We talked about a sample thesis and two prospectuses.
There were some things that we were all impressed by. Everyone liked the clear organization of the thesis. The table of contents, for example, nicely divided the project into three parts: how things are, how they ought to be, and how to get there. The long second part was helpfully divided into sections as well.
There was universal praise for the amount of research and the way the research was integrated into the project as well. The author was clearly in command of her sources and used them to advance her project rather than turning her project into a commentary on her sources.
There were some differences of opinion as well. For example, Peter found the opening drew him into the project. Sally would have preferred a more direct statement of the topic. Speaking for myself, I think this is clearly a matter of taste. I do think it would be useful for everyone to at least write out a few personal paragraphs explaining how you came to the topic and what you hoped to achieve by writing about it. That does not have to be in the final product, but writing it out will help clarify the project for you.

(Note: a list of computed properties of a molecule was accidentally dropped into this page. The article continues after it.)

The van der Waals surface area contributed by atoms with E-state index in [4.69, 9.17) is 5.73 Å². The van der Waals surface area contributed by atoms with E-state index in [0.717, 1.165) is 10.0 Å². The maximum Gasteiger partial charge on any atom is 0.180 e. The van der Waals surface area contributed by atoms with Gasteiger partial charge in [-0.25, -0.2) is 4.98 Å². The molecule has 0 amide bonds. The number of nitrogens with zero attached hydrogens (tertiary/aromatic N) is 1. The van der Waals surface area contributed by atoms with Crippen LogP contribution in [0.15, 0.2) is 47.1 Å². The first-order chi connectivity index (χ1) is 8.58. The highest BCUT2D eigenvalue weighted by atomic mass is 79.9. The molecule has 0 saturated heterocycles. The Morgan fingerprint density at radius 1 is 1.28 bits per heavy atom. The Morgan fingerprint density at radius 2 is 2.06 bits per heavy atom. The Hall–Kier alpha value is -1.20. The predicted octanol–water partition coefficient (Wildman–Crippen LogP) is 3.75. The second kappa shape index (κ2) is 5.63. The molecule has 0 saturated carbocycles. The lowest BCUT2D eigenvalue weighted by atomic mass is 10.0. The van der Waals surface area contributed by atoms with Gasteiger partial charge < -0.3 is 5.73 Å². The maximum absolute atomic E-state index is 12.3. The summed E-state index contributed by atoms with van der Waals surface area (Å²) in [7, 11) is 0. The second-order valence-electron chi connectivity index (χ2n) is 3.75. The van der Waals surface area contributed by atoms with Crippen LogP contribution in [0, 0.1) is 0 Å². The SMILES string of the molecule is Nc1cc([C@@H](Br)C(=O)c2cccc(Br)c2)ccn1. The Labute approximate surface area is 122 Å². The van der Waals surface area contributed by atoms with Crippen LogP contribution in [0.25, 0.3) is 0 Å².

Concerning the prospectuses, we mainly talked about the quality of the sources. Generally speaking, you should aim to have bibliographies that look like your course syllabi. That means books published by university presses and articles from quality scholarly journals. But not all projects work that way. One of the samples was closer to journalism and others involve the use of data. When you’re doing a lot of original research like that, the quality comes from your research more than the sources you read.
If you’re wondering what has happened since Ehler’s thesis, there was a very interesting article published in the New York Times last week about surrogacy contracts. (It’s the third in a series: the first article dealt with international surrogacy contracts and the second article was about a bad agency that brokered surrogacy contracts.)
As you can see from the article, feminists went from nearly unanimous opposition to the practice in the 1980s to mostly accepting it today. The law, meanwhile, is generally permissive but still unsettled.